8/28/14 – Boston, MA, 02155 – The Tufts Medical Center exterior during sunset on August 28th, 2014. (Nicholas Pfosi / The Tufts Daily)

To the Editor:

We were extremely disappointed to read the large number of errors, inaccuracies and misrepresentations in an article characterizing Tufts Medical Center’s relationship with the Chinatown community (“Boston Chinatown’s gentrification linked historically to Tufts Medical Center’s expansion,” published Dec. 3, 2014).

The article presents outdated information as if it was current, confuses actions taken by Tufts Medical Center and Tufts University and ignores the many external factors that have contributed to the building boom in Chinatown. It gives the false impression that the Tufts institutions were responsible for the demise of Chinatown’s YMCA — when, in fact, the Wang YMCA flourishes as a large, popular institution that is well utilized by Tufts Medical Center staff and supported by our organization. The article relies too heavily on a gentrification paper that was written nearly 20 years ago in 1997, particularly since Tufts Medical Center has not erected a single new building in the neighborhood since that paper was written.

Tufts Medical Center, like Tufts University, takes great pride in being part of the Chinatown community and has established many programs in partnership with Chinatown leaders. That is why it is most troubling that your article completely overlooks the positive role that Tufts Medical Center plays in the Chinatown community, both as a major employer in the neighborhood and the health care provider of choice for thousands of Chinatown residents each year. Two decades ago, with input from Chinatown leaders and organizations, Tufts Medical Center established the Asian Health Initiative (AHI) to meet the health needs of the community, not just in the hospital setting, but in the community setting. We have been diligently working to establish strong relationships to benefit this vibrant community. The AHI has collaborated with community organizations, developed and supported a number of programs over the years to meet the health needs and priorities of the local Asian community, including those that address heart disease, asthma, breast and cervical cancer, diabetes, mental health and youth violence prevention, among many others.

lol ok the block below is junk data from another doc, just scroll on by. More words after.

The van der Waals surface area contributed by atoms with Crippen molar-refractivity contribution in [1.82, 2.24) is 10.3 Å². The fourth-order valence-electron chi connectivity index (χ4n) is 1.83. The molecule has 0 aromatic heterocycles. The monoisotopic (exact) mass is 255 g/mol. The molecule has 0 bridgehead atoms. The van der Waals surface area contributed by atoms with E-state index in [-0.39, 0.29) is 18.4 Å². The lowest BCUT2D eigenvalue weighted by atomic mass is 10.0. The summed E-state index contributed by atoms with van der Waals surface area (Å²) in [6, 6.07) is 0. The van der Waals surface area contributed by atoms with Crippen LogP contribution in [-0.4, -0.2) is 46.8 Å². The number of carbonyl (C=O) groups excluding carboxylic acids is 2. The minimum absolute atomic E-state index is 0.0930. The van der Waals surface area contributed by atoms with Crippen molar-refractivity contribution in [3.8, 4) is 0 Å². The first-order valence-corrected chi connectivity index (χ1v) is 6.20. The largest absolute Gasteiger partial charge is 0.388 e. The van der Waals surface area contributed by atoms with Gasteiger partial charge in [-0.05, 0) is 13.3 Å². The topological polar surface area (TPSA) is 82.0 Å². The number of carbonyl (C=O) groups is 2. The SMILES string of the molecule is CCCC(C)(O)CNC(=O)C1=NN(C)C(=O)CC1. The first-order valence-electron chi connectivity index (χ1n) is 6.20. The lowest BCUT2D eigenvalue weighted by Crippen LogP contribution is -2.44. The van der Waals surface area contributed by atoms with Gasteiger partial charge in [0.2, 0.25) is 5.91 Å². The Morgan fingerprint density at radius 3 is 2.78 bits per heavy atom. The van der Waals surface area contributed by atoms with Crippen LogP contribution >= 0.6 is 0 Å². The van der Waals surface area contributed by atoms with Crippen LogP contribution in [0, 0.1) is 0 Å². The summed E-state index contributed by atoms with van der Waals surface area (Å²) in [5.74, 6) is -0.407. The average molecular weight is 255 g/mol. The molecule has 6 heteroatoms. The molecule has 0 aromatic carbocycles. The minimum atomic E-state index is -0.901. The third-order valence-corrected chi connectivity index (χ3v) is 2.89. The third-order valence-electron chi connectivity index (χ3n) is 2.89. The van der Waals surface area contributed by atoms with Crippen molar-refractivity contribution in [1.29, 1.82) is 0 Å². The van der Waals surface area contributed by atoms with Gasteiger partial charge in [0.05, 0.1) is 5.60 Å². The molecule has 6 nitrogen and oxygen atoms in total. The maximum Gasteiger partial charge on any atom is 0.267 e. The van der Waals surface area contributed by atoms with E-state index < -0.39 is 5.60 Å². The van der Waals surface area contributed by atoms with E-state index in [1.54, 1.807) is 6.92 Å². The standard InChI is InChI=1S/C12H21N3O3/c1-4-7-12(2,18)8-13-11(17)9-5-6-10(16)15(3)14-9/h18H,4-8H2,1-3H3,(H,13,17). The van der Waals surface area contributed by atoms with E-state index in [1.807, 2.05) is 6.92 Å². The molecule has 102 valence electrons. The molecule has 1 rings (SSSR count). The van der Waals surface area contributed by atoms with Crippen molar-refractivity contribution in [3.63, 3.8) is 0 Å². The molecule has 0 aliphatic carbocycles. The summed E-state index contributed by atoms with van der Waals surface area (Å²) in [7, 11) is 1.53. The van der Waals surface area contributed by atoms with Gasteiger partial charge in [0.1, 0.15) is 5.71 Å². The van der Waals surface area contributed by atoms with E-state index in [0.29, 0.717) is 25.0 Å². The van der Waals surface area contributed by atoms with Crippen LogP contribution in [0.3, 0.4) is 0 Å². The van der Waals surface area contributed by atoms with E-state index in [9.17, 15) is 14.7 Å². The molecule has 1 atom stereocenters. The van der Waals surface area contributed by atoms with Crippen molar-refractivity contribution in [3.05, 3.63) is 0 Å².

Tufts Medical Center is privileged to collaborate with and support a number of service providers in the neighborhood, such as the Greater Boston Chinese Golden Age Center, Asian American Civic Association, Boston Asian Youth Essential Service, Boston Chinatown Neighborhood Center and the Josiah Quincy School.

Together with Chinatown organizations, we will continue to seek opportunities to provide needed services and programs for community members and build upon the comprehensive, vital partnerships we’ve established. A strong relationship with this neighborhood is an important component of our overall mission to provide high quality healthcare to all.


Brooke Hynes, VP of Public Affairs and Communications, Tufts Medical Center

Sherry Dong, Director of Community Health Improvement Programs, Tufts Medical Center